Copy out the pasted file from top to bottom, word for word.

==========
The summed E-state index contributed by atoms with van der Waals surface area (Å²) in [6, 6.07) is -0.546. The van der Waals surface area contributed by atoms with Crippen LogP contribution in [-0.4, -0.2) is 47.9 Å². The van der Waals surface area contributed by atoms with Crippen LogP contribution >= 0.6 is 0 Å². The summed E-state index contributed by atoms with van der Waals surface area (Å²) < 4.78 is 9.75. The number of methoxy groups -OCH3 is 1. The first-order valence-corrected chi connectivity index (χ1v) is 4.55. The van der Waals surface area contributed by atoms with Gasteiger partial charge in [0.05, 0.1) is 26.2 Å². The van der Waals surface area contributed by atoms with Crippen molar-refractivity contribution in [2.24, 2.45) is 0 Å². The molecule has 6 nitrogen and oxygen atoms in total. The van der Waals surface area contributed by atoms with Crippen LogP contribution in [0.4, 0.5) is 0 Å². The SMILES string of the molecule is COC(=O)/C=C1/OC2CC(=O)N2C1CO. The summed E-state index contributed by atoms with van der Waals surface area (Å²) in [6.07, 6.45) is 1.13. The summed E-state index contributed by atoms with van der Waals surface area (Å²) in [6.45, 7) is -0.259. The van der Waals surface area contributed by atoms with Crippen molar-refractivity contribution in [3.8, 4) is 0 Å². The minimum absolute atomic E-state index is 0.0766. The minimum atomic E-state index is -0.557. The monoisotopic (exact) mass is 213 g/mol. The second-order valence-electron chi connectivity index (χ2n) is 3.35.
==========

The summed E-state index contributed by atoms with van der Waals surface area (Å²) in [6, 6.07) is -0.546. The van der Waals surface area contributed by atoms with Crippen LogP contribution in [-0.4, -0.2) is 47.9 Å². The van der Waals surface area contributed by atoms with Crippen LogP contribution >= 0.6 is 0 Å². The summed E-state index contributed by atoms with van der Waals surface area (Å²) < 4.78 is 9.75. The number of methoxy groups -OCH3 is 1. The first-order valence-corrected chi connectivity index (χ1v) is 4.55. The van der Waals surface area contributed by atoms with Gasteiger partial charge in [0.05, 0.1) is 26.2 Å². The van der Waals surface area contributed by atoms with Crippen molar-refractivity contribution in [2.24, 2.45) is 0 Å². The molecule has 6 nitrogen and oxygen atoms in total. The van der Waals surface area contributed by atoms with Crippen LogP contribution in [0.4, 0.5) is 0 Å². The SMILES string of the molecule is COC(=O)/C=C1/OC2CC(=O)N2C1CO. The summed E-state index contributed by atoms with van der Waals surface area (Å²) in [6.07, 6.45) is 1.13. The summed E-state index contributed by atoms with van der Waals surface area (Å²) in [6.45, 7) is -0.259. The van der Waals surface area contributed by atoms with Crippen molar-refractivity contribution in [3.8, 4) is 0 Å². The minimum absolute atomic E-state index is 0.0766. The minimum atomic E-state index is -0.557. The monoisotopic (exact) mass is 213 g/mol. The second-order valence-electron chi connectivity index (χ2n) is 3.35.